In 2016,we recognised that many years of neglect and invasive weed growth had produced quite an eyesore on the bank just north of bridge 35. We also noticed that many cyclists struggled to carry their bikes up/down the steps from the towpath to the Navigation car park.

We considered a cycle ramp but it looked a difficult proposition and we realised that towpath cyclists visiting the pub would be happy to lock their bikes at the bottom of the bank if there was room and something to lock to. An idea was born,“all” we had to do was:• Widen the towpath • Stabilize the bank with steel gabions • Fill the gabions with rock • Get rid of the weeds • Build sleeper retaining walls • Provide cycle lock anchor points • Shift tons of soil • Surface the widened parts with stone • Plant long term shrubs and short-term flowers • Get rid of the weeds (again)… Fast forward to Sunday May 6th 2018 and an official opening by Richard Parry,chief executive of the canal and river trust. We invited representatives from the village and local canal groups and had a splendid morning. There was one small glitch with the wording on the sign which has now been corrected. Many thanks to Roy and the team from the Navigation for providing our splendid buffet and to all the volunteers who make it all possible. If you’d like to join us and help continue the good work,please see the link below. Photograph © Harry Arnold MBE.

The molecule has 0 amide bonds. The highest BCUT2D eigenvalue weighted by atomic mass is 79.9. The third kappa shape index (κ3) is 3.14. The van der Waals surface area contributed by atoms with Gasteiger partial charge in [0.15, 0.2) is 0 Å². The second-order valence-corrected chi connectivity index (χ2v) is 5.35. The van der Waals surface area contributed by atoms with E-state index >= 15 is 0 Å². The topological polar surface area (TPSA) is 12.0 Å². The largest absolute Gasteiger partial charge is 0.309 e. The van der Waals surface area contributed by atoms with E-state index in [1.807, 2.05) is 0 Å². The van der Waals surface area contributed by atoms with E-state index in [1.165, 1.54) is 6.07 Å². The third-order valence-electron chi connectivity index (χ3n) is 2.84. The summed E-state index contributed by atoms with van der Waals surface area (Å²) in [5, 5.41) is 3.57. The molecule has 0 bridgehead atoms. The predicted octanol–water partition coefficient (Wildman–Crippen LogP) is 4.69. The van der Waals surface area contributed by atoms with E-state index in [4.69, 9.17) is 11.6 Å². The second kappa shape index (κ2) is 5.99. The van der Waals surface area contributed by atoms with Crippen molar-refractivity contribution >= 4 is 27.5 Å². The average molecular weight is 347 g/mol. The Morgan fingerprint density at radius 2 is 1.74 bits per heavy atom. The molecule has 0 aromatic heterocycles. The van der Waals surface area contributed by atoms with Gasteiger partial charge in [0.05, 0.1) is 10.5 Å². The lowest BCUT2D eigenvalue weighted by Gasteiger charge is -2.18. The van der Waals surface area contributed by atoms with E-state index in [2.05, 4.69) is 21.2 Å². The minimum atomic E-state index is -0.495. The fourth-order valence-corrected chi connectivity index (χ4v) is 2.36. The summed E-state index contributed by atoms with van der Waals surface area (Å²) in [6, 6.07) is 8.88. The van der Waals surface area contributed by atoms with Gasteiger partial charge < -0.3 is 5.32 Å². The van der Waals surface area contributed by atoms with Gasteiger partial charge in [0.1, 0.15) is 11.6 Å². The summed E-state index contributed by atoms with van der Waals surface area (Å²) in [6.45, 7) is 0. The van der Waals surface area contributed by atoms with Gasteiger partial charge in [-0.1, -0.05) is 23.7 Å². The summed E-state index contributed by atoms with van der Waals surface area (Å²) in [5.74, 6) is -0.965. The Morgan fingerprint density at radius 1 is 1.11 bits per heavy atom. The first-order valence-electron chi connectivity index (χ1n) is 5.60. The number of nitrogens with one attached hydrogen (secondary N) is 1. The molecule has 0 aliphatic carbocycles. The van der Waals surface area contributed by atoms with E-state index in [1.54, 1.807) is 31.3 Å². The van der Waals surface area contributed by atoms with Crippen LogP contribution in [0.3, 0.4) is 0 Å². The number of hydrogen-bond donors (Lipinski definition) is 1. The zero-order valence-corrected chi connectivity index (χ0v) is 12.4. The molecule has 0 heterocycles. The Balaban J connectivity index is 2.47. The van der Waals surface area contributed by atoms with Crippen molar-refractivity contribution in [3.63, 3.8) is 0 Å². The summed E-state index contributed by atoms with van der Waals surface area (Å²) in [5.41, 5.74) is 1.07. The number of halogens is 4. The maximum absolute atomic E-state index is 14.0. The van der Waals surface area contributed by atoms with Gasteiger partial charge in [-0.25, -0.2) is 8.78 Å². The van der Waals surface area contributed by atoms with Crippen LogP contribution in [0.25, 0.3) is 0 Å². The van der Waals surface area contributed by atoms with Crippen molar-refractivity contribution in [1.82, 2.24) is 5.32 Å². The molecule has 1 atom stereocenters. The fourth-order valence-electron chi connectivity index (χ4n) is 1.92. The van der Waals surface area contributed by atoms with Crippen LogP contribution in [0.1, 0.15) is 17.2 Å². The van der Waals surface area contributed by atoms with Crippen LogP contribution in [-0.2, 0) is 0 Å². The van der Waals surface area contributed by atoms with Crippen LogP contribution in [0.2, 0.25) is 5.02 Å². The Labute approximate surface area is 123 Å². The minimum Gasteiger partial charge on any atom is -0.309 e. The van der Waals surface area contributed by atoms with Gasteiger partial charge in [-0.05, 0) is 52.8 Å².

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Gnosall Parish News –July 2018-Home Page


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Village Voice

FIRSTS (from Dolly tubs to Drip Dry)

In my 85th year I can look back on a lifetime with many notable firsts. My earliest memories are of travelling in the back of a car looking around in wonderment at the coloured lights above me I must have been less than 12 months old when,I am told,my grandfather,Edward Haywood,ran a taxi in Copenhall and mum used to carry me to see her relations in Gnosall/Haughton. It was early days of motoring and the coloured lights were the triplex (laminated) car windows. I have since lived through the ages from wartime,street games,love letters,telegraph boys,telephone boxes,manufacturing growth and decline,dolly tubs and Chinese laundries to walking on the moon and space travel.